Thursday, October 26, 2017

Interview with Global Weaving Artist Susana Negre

Tapestry weaving by Susana Negre shown in the home of Jacquin Headen. Artwork shown by Marcus Jolly.

Our Artist Spotlight today showcases weaving & textile artist Susana Negre who has sought creative inspiration across the globe, from her hometown of Barcelona, to London, Mexico, and all the way to Brazil. Susana’s goal is to blend old world techniques with new ideas to create something never seen before. She describes her work as non-traditional tapestry weaving.

Weaving artist Susana Negre of Barcelona. 

Jacquin: What attracted you to weaving as an artform?

Susana: Although I am now focused on my true passions of art and textiles, previously I worked internationally as an event/art producer. I discovered weaving in 2013, however, I think my attraction to the textiles medium began much earlier in my life. I went to Teraninya School in Barcelona where I was introduced the fascinating world of textiles. 

Through conducting weaving workshops, I decided to specialize in the artform full time. Negre textile art is inspired by art, fashion, design, architecture, interiors, culture, travel, photography, cinema and the great value of hand-making and crafting.

Jacquin: How has living in Rio de Janeiro inspired your work up to this point?

Susana: The creativity of the people, the colors of the sea, and the tropical rainforests of beautiful Rio de Janeiro have had a huge impact on me! Location and scenery have always affected my artwork. It is difficult to explain why I feel the need to travel for inspiration when my hometown of Barcelona is such a creative and beautiful city. Experiencing new cities allows me to gain fresh inspiration. I have recently relocated back to Barcelona where I am pursing my masters degree focusing on weaving & textiles. 

Susana Negre volunteers in Rio de Janeiro as she teaches a weaving workshop. 

Jacquin: Have you had the opportunity to introduce your local community to weaving in some way? What has been the best part about getting into the community with your weaving art form?

Susana: Yes! While I was living in Rio de Janeiro last year I had the opportunity to work as a volunteer for a NGO called PIPA SOCIAL run by Helena Rocha. It is a creative hub for talented people, mainly women who live in low-income communities in Rio de Janeiro, with a focus on establishing professional connections and promoting social inclusion.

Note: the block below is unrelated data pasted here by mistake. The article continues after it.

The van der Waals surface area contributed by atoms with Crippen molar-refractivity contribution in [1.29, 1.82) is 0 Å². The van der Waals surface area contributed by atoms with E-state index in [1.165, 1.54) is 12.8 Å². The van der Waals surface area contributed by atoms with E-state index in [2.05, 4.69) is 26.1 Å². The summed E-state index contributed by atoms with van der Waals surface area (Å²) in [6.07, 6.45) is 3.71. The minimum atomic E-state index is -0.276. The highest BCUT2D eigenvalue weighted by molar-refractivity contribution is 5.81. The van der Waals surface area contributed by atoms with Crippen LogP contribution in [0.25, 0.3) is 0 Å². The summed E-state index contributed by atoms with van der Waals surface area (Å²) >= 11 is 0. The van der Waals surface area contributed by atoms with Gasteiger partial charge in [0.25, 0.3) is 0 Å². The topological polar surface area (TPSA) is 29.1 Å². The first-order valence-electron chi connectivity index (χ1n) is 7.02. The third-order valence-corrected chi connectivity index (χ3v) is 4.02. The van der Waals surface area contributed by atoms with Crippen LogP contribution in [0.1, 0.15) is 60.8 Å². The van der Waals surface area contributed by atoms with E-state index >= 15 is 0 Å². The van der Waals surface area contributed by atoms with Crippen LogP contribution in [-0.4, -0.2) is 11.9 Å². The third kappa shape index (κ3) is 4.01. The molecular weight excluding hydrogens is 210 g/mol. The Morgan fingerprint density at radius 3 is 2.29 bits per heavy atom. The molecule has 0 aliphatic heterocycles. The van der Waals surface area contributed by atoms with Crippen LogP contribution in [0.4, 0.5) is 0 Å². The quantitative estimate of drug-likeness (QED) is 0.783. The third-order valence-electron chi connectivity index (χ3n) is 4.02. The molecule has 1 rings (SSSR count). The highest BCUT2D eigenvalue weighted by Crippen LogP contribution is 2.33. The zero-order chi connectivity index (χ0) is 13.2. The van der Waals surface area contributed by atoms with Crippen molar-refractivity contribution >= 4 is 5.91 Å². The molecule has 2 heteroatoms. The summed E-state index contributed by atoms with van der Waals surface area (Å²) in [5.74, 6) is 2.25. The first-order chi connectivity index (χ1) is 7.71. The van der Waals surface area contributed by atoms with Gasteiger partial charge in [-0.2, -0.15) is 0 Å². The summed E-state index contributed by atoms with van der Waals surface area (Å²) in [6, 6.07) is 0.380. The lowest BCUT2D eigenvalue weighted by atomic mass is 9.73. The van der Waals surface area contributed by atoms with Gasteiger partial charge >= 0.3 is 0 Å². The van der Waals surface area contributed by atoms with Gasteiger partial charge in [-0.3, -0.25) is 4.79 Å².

Their mission is to invest in a Talent Bank of entrepreneurs working in the fields of art, crafts and fashion, helping them achieve professional qualifications, improving their ability to find work and generate income, and providing exclusive consultancy services.

My job as a volunteer was teaching tapestry weaving & creative knowledge to the beautiful and talented craftswomen, designers and artisans who were interested in learning tapestry techniques. We met once a week where we collectively created a small collection of different items such small handbags, scarves, and miniature tapestries for home decorating, We used the traditional tapestry techniques to develop their crafting and design skills, then allowing them to apply their own unique style. We had a goal to help them to generate new products and income for themselves through sales. It was truly a privilege for me to be able to share my time and knowledge with everyone.

“It's something about the colors and textures in textiles that inspires me. It is almost like I didn’t choose textiles, but instead I think it chose me.” -Susana Negre
Jacquin: Tell us about your process creating a tapestry weaving. 

Susana: My working process is very intuitive. In fact, I have never drawn my weaving designs in advance. I refrain from thinking, and allow my creativity to find its way. However, I do have a very clear idea of the materials, textures and colors I want to use before starting a weaving. My designs are heavily textured with vivid colors. Most notably, my textiles are always handwoven, combining traditional handcrafted techniques of knotting and weaving. 

The interpretation of my work I leave up to the viewer. There is a different quality of something that is hand crafted rather than machine made. My work is still emerging, and I want to keep pushing myself to create something unusual. In some senses, my work is growing with me. In terms of the process, it is difficult to say how long it takes. It can take me from just one day to up to 6 month to create a large piece; it always depends on the size of the work and the time I have to weave.

Jacquin: Are there any weaving projects that you are eager to try in the future?

Susana: I would love to get involved in an international project, working with local textile artists worldwide. I would also like to continue doing social projects worldwide. 

Learn more about Susana Negre and her artwork here Niche beauty destination

Monday, October 23, 2017

5 Creative Ways to Use Wall Sconces

Photo via Brabbu featuring Newton Wall Sconces